Weight gain is the result of your body not using all the energy it is provided and storing the extra calories as fat. Although weight gain is most often associated with a high calorie intake or low physical activity levels, many factors can compromise your body's ability to properly metabolize the energy provided from the foods you eat. Among those factors are endocrine disorders, such as hypothyroidism and polycystic ovary syndrome; some medications; high stress levels; and inadequate sleep. Food allergies, such as a gluten intolerance, might also be a culprit, either with weight gain or an inability to lose weight.
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Prevalence of Gluten Intolerance
Most people are familiar with celiac disease, a condition that affects 1 percent of the population and that is characterized by an allergy to gluten and a wide array of gastrointestinal issues. The only treatment for this serious medical condition is a lifetime of gluten elimination. Although gluten intolerance is not routinely investigated or diagnosed, it affects at least 6 percent of the population, or 18 million Americans, according to the Celiac Research Center at the University of Maryland.
Symptoms of Gluten Intolerance
If you are intolerant to gluten, you might experience different symptoms that can be hard to relate to such an intolerance, especially considering the symptoms are usually not specific and highly variable between individuals. Some people experience headaches, brain fog, gastrointestinal problems similar to those associated with irritable bowel syndrome, fatigue and even tingling in the extremities. Dr Stephen Wangen, founder of the IBS Treatment Center and author of "Healthier Without Wheat," also reports an extensive list of conditions associated with gluten intolerance, including attention-deficit hyperactivity disorder, vitiligo, gastro-esophageal reflux, rheumatoid arthritis, acne, asthma and osteoporosis, among others. Weight gain can also result from gluten intolerance, probably due to an increased appetite and hunger.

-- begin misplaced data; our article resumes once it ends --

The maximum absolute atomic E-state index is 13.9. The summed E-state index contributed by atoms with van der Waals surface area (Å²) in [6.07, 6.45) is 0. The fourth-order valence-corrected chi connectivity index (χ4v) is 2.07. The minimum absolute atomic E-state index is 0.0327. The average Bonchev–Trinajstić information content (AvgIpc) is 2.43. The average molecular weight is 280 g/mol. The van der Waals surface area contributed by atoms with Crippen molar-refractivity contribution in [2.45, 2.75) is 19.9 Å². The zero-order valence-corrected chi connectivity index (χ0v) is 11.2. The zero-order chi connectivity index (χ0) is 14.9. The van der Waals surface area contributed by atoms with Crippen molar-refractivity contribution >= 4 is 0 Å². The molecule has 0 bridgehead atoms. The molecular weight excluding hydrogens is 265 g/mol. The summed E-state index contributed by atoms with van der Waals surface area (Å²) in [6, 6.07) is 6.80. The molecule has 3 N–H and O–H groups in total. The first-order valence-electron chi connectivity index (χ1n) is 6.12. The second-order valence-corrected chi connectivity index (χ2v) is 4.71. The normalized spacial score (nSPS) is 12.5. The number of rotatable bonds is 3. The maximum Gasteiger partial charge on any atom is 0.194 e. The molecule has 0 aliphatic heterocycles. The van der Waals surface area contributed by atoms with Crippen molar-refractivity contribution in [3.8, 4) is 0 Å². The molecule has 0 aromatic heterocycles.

Gluten and Weight Gain
Although more research is needed to explain the link between gluten intolerance and metabolic disorders, such as weight gain, some mechanisms have been spotlighted to explain this observation. For example, Tommy Jönsson, researcher at Lund University in Sweden and author of a paper published in the December 2005 issue of "Nutrition and Metabolism," proposes that gluten, and potentially other lectin in grains, would contribute to the development of leptin resistance. Leptin is a hormone involved in sending satiety signals, which tell your brain you are full and have had enough to eat. If your body becomes resistant to its action, you are more likely to be consistently hungry, eat more at and between meals, and gain weight.
Getting an accurate diagnostic of your gluten intolerance, or trying to identify how gluten might make you put on extra pounds, is not easy and does not guarantee you'll find an answer to your problem. The best way to determine whether you are gluten intolerant and whether gluten is causing you to gain weight is to completely eliminate gluten from your diet for a period of at least one to two months. During that time, read food labels carefully to avoid all traces of gluten, and if you eat out, ask the server questions to ensure your food does not contain gluten. Track your symptoms and your body weight, and within a few weeks, you will be able to clearly see whether gluten was the problem behind your weight gain.